Always on the move

Always on the move

The flying manRoopa FarookiHeadline Review2012, pp 339449

The preface quotes Sonnet XXIX from William Shakespeare, which is suggested as an epitaph for the protagonist, by his daughter, in the last few pages of the novel. Only after completing the novel can the reader see the link between the quoted sonnet and the lead character, Maqil Karam, alias Mike, Mehmet, Mikhail and Miguel at different points in time, depending upon his whim and his desire to put aside one life and start living another. 

The metaphor of a wandering, restless cloud can be applied to Maqil. But while a cloud in transit sounds romantic, it is an effort to dredge up sympathy for the protagonist of this novel. In the acknowledgements, the author gives thanks to her late father, Nasir Farooki, and speaks of his unfulfilled desire of writing a book, All Gamblers Great and Small. The implication is that Roopa has written the book that her father intended to write.
An internet search reveals that Farooki has admitted to the character of Maqil being based upon her father, though not totally biographical. But, there are similarities, with Nasir abandoning his Bangladeshi wife and young children, when Roopa was a little girl; remarrying several times; leading the life of a gambler and finally dying under impoverished circumstances. But, it might be easier to suggest that Maqil could be a leitmotif for all gamblers, whose betting obsessions can only bring ruin on themselves and their families.
Maqil’s character breezes through life on his own terms, with a total sense of callousness towards those linked with him, through ties of blood or marriage. The strength of the novel lies in the sparkling prose employed by Farooki who at all times appears to be commenting on the different avatars of Maqil, without sounding judgemental. This is easily done, as the book is written in first person and totally from Maqil’s viewpoint.
There is very little opportunity for the reader to gauge what the other characters in the book are feeling, unless it is Maqil trying to see things from another’s viewpoint, which he hardly ever does. All the more reason then, to give credit to the nuanced writing that results in the reader judging Maqil, without the novelist seeming to do so!
Roopa’s narrative reveals flashes of brilliance in her many observations. As a young boy, Maqil treats the domestic help very well, resulting in an uncle’s comment in class-conscious Pakistan, “You’ll have to watch him; he’ll end up as one of those bullshit bastard commies.” At this stage, the reader starts imagining an egalitarian character, only to discover that the practice of equality is because these individuals will “do everything he asks, and everything he doesn’t think to ask…they feel honoured, dignified by his trust.”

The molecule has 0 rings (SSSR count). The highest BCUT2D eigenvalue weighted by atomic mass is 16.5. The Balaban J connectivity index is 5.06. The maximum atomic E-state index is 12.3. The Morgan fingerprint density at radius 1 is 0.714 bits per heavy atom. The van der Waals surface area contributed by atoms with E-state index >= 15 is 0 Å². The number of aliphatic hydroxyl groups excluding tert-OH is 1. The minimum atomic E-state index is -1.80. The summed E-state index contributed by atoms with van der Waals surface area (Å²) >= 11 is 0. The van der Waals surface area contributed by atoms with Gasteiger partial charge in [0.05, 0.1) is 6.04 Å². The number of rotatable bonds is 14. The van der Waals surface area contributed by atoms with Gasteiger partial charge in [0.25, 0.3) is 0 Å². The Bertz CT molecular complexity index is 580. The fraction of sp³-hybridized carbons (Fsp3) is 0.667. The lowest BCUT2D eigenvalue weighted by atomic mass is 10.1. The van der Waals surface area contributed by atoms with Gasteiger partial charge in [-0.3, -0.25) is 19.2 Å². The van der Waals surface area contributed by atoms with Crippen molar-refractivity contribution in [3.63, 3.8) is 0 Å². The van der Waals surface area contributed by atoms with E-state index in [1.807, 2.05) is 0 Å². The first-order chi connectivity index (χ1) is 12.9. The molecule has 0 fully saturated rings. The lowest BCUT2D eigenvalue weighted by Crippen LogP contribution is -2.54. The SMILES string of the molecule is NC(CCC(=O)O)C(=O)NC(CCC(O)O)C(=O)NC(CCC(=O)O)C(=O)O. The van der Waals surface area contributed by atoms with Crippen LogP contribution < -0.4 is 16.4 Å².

As the story progresses and the reader starts developing an aversion to the lead character, Farooki introduces the notion of Maqil and prayer. It appears that Maqil prays because he is “hedging his bets on both black and red” (the gambler’s chips). And then comes the next, surprising line, “sometimes, in the middle of a prayer, facing in the direction of Mecca, he finds himself comforted, and warmed inside by something more than just the river flow of the word, the firmness of the sentiments.”
What a relief to learn that the character is vulnerable after all, in this and in the way that he falls headlong in love with Samira Rai, who becomes the second wife and is, by far, the strongest character in Farooki’s narrative. “He is astonished at how easy it is, after all these years, to fall in love, every bit of his flesh and blood tumbling towards her. He had once felt that he was immortal, heroic. He is disappointed at how ordinary he is, after all, an ordinary man so easily pierced by a bumbling cherub’s arrow, finding love where he wasn’t seeking it.” Maqil’s intense love for Samira is redeeming yet disappointing, as he is not willing to take any responsibility for the twins that she bears him, through chicanery (on Maqil’s part).
Samira is tough and her greatest strength lies in her ability to see through Maqil and his convoluted plans. She is always two steps ahead of him and therefore never brow-beaten by his actions. She is his retribution, as is old age, when Maqil feels, “It is difficult to admit, even now, that perhaps I didn’t get it right, after all. That my own company wasn’t always the best and that there might have been a better life carrying on for me somewhere else…the truth is that I am too old to try. The truth is that I would rather speak than act. The words are prettier than the deed.”
Roopa Farooki is the queen of imagery and the book of this anti-hero is worth reading because of her ability to tell a great story.

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